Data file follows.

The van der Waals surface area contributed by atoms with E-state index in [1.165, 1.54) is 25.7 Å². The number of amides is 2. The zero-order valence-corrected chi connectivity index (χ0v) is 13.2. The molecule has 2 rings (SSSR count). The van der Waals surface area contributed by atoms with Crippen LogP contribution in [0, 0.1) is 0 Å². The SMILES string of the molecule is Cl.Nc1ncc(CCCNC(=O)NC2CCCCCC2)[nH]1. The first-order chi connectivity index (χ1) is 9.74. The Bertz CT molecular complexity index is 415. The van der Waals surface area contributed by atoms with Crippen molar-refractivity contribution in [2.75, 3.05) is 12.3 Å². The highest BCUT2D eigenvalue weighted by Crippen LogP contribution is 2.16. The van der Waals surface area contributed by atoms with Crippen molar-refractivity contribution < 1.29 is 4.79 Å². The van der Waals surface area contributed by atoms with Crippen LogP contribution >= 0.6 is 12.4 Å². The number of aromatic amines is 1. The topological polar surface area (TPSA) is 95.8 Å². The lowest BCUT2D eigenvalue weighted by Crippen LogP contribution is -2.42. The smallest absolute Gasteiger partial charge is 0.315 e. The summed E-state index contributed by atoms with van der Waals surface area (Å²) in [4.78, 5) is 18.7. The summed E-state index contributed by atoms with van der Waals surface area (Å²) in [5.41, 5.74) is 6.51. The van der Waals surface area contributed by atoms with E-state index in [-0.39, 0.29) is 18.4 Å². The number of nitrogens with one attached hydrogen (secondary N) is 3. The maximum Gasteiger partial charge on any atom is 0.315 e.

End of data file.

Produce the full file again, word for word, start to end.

The van der Waals surface area contributed by atoms with E-state index in [1.165, 1.54) is 25.7 Å². The number of amides is 2. The zero-order valence-corrected chi connectivity index (χ0v) is 13.2. The molecule has 2 rings (SSSR count). The van der Waals surface area contributed by atoms with Crippen LogP contribution in [0, 0.1) is 0 Å². The SMILES string of the molecule is Cl.Nc1ncc(CCCNC(=O)NC2CCCCCC2)[nH]1. The first-order chi connectivity index (χ1) is 9.74. The Bertz CT molecular complexity index is 415. The van der Waals surface area contributed by atoms with Crippen molar-refractivity contribution in [2.75, 3.05) is 12.3 Å². The highest BCUT2D eigenvalue weighted by Crippen LogP contribution is 2.16. The van der Waals surface area contributed by atoms with Crippen molar-refractivity contribution < 1.29 is 4.79 Å². The van der Waals surface area contributed by atoms with Crippen LogP contribution >= 0.6 is 12.4 Å². The number of aromatic amines is 1. The topological polar surface area (TPSA) is 95.8 Å². The lowest BCUT2D eigenvalue weighted by Crippen LogP contribution is -2.42. The smallest absolute Gasteiger partial charge is 0.315 e. The summed E-state index contributed by atoms with van der Waals surface area (Å²) in [4.78, 5) is 18.7. The summed E-state index contributed by atoms with van der Waals surface area (Å²) in [5.41, 5.74) is 6.51. The van der Waals surface area contributed by atoms with E-state index in [-0.39, 0.29) is 18.4 Å². The number of nitrogens with one attached hydrogen (secondary N) is 3. The maximum Gasteiger partial charge on any atom is 0.315 e.